[Note: This entry was actually written in Sep 2009. I changed the posting date to keep my blog entries in chronological order.]

A transplant coordinator at the UCLA Medical Center has called me. The hospital is a member of the National Kidney Registry and I am contacted to determine if I am a match for a kidney patient who has become sensitized to foreign tissues (often caused by blood transfusions or a previous transplant). They are searching for someone with matching human leukocyte antigen (HLA) type to prevent organ rejection (see my earlier post on the role of antigens in transplants). I am surprised that they called me. It is unlikely that two unrelated individuals will have matching HLA-types. The closest matches are usually siblings. Maybe the patient is Japanese (as I am), which may make me more likely to match than just a random donor.

However, UCLA-MC cannot use the HLA-type test results that I have on file with the National Kidney Registry to determine if I am a match for their patient. That’s because the results are not detailed enough to determine if I am a match. So they will mail me a blood sample kit so that they can have their lab perform the HLA-type tests and present the results in the format they can use. They also want a second blood sample to conduct a serological cross-match test between me and the recipient. This is a simple but crude HLA compatibility test. A sample of my blood is added to the sample of the recipient’s blood to see if it agglutinates. If it does, then we are not HLA-type matched.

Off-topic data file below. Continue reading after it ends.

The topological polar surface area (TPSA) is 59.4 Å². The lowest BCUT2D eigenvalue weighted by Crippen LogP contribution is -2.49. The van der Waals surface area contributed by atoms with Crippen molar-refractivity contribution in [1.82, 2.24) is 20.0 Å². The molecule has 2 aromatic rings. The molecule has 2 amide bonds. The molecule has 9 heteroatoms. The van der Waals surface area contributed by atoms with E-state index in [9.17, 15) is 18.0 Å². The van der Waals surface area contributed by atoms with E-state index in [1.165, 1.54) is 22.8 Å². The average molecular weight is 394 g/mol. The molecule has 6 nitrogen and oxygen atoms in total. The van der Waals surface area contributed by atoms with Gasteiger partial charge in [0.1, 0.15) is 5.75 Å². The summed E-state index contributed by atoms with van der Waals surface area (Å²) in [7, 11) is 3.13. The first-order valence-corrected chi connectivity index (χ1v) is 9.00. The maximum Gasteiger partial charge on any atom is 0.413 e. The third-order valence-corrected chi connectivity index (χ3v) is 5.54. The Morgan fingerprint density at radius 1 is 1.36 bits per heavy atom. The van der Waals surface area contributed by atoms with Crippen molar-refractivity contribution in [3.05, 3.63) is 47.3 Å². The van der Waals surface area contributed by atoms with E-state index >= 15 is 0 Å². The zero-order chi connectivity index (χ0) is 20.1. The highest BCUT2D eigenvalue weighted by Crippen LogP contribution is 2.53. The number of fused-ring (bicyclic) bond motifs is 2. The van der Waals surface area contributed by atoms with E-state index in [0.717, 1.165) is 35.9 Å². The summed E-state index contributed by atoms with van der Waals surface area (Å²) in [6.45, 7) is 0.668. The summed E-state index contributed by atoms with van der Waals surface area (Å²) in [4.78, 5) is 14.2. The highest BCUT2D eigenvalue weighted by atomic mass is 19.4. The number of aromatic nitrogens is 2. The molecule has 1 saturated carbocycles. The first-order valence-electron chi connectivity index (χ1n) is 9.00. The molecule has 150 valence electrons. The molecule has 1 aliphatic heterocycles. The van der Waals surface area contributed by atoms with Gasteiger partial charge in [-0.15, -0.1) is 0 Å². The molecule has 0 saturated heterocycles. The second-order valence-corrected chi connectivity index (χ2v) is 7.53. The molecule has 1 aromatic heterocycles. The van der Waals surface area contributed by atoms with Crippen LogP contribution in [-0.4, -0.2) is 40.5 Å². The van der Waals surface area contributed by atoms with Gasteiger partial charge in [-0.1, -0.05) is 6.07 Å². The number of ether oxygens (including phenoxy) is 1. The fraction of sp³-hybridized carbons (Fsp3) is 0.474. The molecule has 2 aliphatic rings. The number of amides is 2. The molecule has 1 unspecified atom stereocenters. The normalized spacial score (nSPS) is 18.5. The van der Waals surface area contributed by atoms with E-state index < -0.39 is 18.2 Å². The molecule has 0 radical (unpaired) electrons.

Drawing the two blood samples will not be covered by my insurance. I decide to save some money by asking the Puget Sound Blood Center to take the samples when I come in next month for a plasma donation. The Blood Center is also an organ transplant clearinghouse, so they routinely handle these requests.

I call the Univ Washington Medical Center and cancel my appointment with them since I don’t want them to go to the expense of doing all their tests if I end up donating my kidney through UCLA.